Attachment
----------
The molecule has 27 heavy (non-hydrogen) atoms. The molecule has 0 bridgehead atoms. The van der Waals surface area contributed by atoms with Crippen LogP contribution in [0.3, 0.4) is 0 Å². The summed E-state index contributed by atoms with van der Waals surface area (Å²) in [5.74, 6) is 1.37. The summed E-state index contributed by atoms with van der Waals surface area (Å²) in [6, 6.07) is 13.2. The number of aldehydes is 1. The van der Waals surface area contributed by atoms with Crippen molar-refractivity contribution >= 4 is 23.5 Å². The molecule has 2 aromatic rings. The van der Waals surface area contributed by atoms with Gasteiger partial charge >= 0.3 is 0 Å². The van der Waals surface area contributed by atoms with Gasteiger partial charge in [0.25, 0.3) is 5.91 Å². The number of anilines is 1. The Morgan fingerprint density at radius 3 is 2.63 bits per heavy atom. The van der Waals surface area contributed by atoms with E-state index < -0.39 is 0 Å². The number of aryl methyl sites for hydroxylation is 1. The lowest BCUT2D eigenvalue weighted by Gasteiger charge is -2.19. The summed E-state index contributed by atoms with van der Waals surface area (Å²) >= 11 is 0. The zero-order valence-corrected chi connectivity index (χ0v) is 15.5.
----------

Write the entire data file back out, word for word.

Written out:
The molecule has 27 heavy (non-hydrogen) atoms. The molecule has 0 bridgehead atoms. The van der Waals surface area contributed by atoms with Crippen LogP contribution in [0.3, 0.4) is 0 Å². The summed E-state index contributed by atoms with van der Waals surface area (Å²) in [5.74, 6) is 1.37. The summed E-state index contributed by atoms with van der Waals surface area (Å²) in [6, 6.07) is 13.2. The number of aldehydes is 1. The van der Waals surface area contributed by atoms with Crippen molar-refractivity contribution >= 4 is 23.5 Å². The molecule has 2 aromatic rings. The van der Waals surface area contributed by atoms with Gasteiger partial charge >= 0.3 is 0 Å². The van der Waals surface area contributed by atoms with Gasteiger partial charge in [0.25, 0.3) is 5.91 Å². The number of anilines is 1. The Morgan fingerprint density at radius 3 is 2.63 bits per heavy atom. The van der Waals surface area contributed by atoms with E-state index < -0.39 is 0 Å². The number of aryl methyl sites for hydroxylation is 1. The lowest BCUT2D eigenvalue weighted by Gasteiger charge is -2.19. The summed E-state index contributed by atoms with van der Waals surface area (Å²) >= 11 is 0. The zero-order valence-corrected chi connectivity index (χ0v) is 15.5.